- small compact, bright screen, all andriod functionallity.
- camera only 3.2 mp, snd sim slot only 2g, network reception is terrible (no really bad).
- • • •
Bought the phone as i needed dual sim, (sick and tired of carrying two phones with me). Went back to carrying two phones as the coverage was terrible kept dropping out. My old nokia brick would get full reception at home on 3g and this thing was 90% of the time no network coverage flashing up. I am a fireman and rely on pages coming in so this phone was useless unless you were standing under the tower. couldnt get my money back (as there was no fault with the phone it was just piss weak) so back to carrying two phones.
LG Optimus L2 Android phone (preview)
LG's Optimus L2 is one of the first dual-SIM Android phones to sell in Australia
- Dual-SIM capability
- Competitive price
- Small and light
- Small, low res screen
- No Next G support (850MHz)
- Outdated Android software
The Optimus L2 is one of the first dual-SIM Android phones to be released in Australia. The lack of Telstra Next G support is a shame, but the Optimus L2 will retail for just $119.
Price$ 119.00 (AUD)
Buy now (Selling at 1 store)
- Optimus L7 299.00
Dual-SIM phones aren't as popular in Australia as they are in some other markets across the world, but LG seems to think there is enough interest Down Under. The Optimus L2 is one of the first dual-SIM Android phones to be released in Australia and will retail for just $119.
The concept of a dual-SIM phone is simple, obviously allowing two separate mobile services to be used with a single phone. Though the days of carrying separate phones for work and personal use may be dwindling, a dual-SIM device does make sense for other reasons. LG specifically cites users who need to regularly make international calls as one example.
The LG Optimus L2 dual-SIM features a dedicated "hot key" to easily switch between SIM cards. The hot key is one of four touch-sensitive buttons that sit below the Optimus L2's display. In addition, LG says that each SIM card slot is colour coded so users know exactly which service they're using. Unfortunately, the Optimus L2 isn't compatible with Telstra's 850MHz Next G network, only supporting the 900MHz and 2100MHz 3G bands used by Optus and Vodafone in Australia.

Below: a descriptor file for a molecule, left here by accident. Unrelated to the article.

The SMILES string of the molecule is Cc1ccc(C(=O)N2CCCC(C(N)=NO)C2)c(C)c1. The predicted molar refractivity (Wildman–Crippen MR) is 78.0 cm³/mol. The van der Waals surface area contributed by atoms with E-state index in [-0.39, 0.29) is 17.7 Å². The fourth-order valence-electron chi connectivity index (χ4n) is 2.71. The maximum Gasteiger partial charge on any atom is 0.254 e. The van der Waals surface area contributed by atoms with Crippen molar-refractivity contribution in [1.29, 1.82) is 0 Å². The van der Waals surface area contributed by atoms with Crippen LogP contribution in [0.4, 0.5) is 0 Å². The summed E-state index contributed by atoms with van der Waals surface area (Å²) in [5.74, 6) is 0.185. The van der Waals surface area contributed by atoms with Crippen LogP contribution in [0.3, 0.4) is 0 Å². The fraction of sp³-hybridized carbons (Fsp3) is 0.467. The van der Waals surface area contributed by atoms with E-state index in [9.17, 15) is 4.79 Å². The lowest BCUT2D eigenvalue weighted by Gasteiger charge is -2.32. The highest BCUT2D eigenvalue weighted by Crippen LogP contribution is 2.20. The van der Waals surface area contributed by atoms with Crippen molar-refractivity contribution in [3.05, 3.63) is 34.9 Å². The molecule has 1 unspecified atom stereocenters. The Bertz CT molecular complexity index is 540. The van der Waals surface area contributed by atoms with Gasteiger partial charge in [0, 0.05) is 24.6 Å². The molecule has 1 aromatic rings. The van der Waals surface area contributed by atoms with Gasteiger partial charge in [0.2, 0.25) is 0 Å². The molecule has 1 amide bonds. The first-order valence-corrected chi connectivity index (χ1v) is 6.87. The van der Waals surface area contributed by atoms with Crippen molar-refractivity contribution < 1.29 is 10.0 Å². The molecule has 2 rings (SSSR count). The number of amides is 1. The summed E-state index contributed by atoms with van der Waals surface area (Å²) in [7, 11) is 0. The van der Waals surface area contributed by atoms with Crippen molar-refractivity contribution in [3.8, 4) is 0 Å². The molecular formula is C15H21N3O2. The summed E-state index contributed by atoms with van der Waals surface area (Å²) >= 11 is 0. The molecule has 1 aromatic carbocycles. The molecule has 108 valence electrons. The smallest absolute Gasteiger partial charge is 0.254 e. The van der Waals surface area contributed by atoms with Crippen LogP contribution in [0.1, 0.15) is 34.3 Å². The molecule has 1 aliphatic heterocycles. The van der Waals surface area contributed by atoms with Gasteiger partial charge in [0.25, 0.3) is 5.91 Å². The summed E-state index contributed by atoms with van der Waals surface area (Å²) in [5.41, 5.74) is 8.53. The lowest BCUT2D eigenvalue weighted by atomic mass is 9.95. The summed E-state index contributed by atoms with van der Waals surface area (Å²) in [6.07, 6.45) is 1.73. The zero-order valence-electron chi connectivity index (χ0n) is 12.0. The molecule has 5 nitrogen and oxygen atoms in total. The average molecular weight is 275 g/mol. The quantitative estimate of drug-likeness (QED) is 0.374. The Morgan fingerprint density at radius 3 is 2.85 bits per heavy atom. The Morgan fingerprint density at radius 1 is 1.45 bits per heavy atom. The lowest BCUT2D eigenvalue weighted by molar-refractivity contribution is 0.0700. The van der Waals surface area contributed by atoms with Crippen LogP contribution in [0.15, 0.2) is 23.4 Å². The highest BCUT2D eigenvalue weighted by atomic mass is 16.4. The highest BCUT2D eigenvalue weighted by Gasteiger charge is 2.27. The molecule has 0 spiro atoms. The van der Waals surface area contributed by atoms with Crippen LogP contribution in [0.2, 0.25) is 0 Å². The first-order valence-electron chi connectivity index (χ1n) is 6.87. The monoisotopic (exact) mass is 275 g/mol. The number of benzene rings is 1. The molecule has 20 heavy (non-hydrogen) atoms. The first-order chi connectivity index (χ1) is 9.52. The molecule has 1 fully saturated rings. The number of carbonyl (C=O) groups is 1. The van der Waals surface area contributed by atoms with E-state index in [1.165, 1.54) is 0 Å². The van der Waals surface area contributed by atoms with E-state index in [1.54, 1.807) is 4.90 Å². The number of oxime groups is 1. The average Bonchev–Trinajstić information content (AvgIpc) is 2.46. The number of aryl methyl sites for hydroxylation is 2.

Dual-SIM capabilities aside, the LG Optimus L2 is a fairly standard, budget Android phone. Despite its low price tag, however, the L2 fits into LG's "L-Style design" principle. This concept is based around five aesthetic elements — a modern square-style that aims to provide comfortable grip, a "floating mass" screen for a slimmer look, a more intuitive arrangement of menu keys, metallic accents and a slim shape.
Most of these elements are purely marketing speak, but we can only hope it translates into a good looking and well designed handset. The Optimus L2 weighs just 110g and isn't too thick at 11.9mm, so those after a smaller smartphone may be interested.
The LG Optimus L2 won't blow you away in terms of specifications, but it doesn't really need to at this price. It has a 3.2in capacitive touchscreen with a rather low resolution of 320x240, which means it won't display crisp text like more expensive models. The L2 is powered by an 800MHz processor and 1GB of RAM. The phone will initially ship with the 2.3 "Gingerbread" version of Google's Android operating system.
LG hasn't stated whether the Optimus L2 will receive a software update to a newer version of Android. However, given its budget price and the fact that this is somewhat of a niche device, we wouldn't be holding our breath. Other features of the LG Optimus L2 include a 3.2-megapixel camera and a 1500mAh battery that should get you through a full day of use.
The Optimus L2, along with the rest of the Optimus L-Series range, will be marketed in Australia by TV personality and former Miss Australia Erin McNaught.
The dual-SIM Optimus L2 will be available in August through Boost mobile for $119.
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GGG Evaluation Team
First impression on unpacking the Q702 test unit was the solid feel and clean, minimalist styling.
For work use, Microsoft Word and Excel programs pre-installed on the device are adequate for preparing short documents.
The Fujitsu LifeBook UH574 allowed for great mobility without being obnoxiously heavy or clunky. Its twelve hours of battery life did not disappoint.
The screen was particularly good. It is bright and visible from most angles, however heat is an issue, particularly around the Windows button on the front, and on the back where the battery housing is located.
My first impression after unboxing the Q702 is that it is a nice looking unit. Styling is somewhat minimalist but very effective. The tablet part, once detached, has a nice weight, and no buttons or switches are located in awkward or intrusive positions.
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